FIG. 6 is a diagram showing quality degradation measurement parameters and out-of-sync detection parameters.

FIG. 7 is a table representing traffic information managed by a MSC processor 32.

FIG. 8 is a diagram showing the operation necessary for the quality measurement by means of an up-down counter.

FIGS. 9 and 10 cooperate to form a flowchart representing the quality measurement operation using with the up-down counter.

FIGS. 11 and 12 cooperate to form a sequence diagram representing a diversity handover procedure.

FIGS. 13 and 14 cooperate to form a sequence diagram representing a branch switching handover procedure.

FIGS. 15 and 16 cooperate to form a sequence diagram representing an announcement and management procedure for announcing quality degradation and out-of-sync state at beginning and ending of communication.

FIGS. 17 and 18 cooperate to form a diagram illustrating configurations of frames passing between individual nodes.

FIG. 19 is a diagram illustrating the operation necessary for the diversity selection treatment of user frame.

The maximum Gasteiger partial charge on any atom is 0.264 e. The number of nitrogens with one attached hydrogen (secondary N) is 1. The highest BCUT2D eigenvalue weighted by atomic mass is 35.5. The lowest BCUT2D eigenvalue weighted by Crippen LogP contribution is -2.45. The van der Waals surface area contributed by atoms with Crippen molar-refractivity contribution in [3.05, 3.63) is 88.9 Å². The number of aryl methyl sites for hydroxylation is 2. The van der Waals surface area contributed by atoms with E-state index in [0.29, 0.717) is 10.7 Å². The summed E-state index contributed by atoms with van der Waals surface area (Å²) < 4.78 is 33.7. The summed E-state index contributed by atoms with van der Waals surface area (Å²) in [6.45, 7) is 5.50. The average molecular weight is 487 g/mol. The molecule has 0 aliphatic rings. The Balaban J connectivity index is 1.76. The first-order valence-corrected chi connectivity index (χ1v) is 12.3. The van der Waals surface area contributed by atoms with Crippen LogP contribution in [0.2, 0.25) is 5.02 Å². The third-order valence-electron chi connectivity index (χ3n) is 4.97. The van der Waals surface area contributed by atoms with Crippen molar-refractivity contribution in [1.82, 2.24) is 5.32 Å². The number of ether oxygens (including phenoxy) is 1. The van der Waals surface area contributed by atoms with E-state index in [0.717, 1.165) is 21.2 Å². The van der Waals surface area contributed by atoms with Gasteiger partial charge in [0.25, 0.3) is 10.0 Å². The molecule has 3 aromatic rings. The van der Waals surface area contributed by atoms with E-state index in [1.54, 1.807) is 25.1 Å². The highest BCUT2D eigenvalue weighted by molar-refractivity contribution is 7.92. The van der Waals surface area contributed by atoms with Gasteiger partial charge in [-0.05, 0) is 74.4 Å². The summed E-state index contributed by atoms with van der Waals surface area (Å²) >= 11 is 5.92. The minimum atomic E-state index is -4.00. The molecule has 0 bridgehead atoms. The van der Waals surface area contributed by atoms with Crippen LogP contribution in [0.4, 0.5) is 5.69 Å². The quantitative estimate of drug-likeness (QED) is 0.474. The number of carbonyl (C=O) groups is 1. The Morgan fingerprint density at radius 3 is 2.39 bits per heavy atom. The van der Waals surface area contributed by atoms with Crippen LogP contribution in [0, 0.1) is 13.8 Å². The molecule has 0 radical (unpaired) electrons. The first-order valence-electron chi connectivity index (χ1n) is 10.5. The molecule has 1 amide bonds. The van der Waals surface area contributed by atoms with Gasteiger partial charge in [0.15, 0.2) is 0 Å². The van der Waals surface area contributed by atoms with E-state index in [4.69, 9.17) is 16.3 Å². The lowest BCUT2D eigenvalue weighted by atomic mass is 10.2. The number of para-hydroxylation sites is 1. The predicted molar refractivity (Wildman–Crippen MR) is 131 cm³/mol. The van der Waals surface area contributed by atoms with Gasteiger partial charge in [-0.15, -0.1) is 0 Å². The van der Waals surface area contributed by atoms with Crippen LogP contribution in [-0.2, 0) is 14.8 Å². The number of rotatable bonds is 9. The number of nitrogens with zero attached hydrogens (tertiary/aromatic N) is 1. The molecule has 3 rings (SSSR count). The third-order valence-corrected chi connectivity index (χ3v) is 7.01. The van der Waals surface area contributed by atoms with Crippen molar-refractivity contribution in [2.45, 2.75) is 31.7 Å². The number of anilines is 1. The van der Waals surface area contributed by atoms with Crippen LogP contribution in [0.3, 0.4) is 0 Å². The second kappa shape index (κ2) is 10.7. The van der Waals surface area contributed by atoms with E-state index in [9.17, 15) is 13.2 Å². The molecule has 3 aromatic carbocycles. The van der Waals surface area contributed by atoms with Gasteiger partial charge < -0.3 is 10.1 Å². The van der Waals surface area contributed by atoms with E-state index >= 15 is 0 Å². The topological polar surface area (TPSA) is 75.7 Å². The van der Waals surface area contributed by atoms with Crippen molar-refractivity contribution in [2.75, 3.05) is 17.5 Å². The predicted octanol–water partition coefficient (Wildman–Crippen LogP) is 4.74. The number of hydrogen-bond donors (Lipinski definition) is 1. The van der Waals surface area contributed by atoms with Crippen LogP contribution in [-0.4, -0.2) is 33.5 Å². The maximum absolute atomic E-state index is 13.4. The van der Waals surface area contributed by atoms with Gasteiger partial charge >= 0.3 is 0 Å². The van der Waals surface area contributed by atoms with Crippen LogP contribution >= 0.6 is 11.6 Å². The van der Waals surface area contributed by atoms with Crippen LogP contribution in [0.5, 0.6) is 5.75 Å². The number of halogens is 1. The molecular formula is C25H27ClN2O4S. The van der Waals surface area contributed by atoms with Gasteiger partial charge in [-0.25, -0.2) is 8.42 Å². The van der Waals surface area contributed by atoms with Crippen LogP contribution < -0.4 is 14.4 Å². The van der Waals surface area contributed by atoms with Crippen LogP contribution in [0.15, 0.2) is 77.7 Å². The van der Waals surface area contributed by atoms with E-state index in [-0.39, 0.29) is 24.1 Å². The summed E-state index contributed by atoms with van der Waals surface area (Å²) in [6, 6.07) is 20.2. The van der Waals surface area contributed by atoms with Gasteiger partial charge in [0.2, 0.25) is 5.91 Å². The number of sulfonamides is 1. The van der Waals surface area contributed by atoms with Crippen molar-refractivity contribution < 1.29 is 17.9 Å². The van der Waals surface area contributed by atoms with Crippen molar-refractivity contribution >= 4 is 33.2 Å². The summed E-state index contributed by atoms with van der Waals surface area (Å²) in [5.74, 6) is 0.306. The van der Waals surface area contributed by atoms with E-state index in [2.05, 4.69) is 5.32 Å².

FIG. 20 is a diagram illustrating the operation of inter-MSC diversity handover.

FIG. 21 is a flowchart representing an uplink transmission procedure;

FIG. 22 shows a classification of handover techniques in terms of control range;

FIG. 23 is a diagram showing the states of handover branches classified by handover branch control.

(Notes)

*1: Simultaneous control (addition, deletion or addition/deletion) of plural Brs is possible in response to a single request for DHO trigger from MS.

*2: When MS determines the maximal connectable Brs to be 3, “deletion may turn into addition”.

FIG. 24 is a table showing, as an example, the correspondence of the handover trigger activated during mobile communication with the type of handover.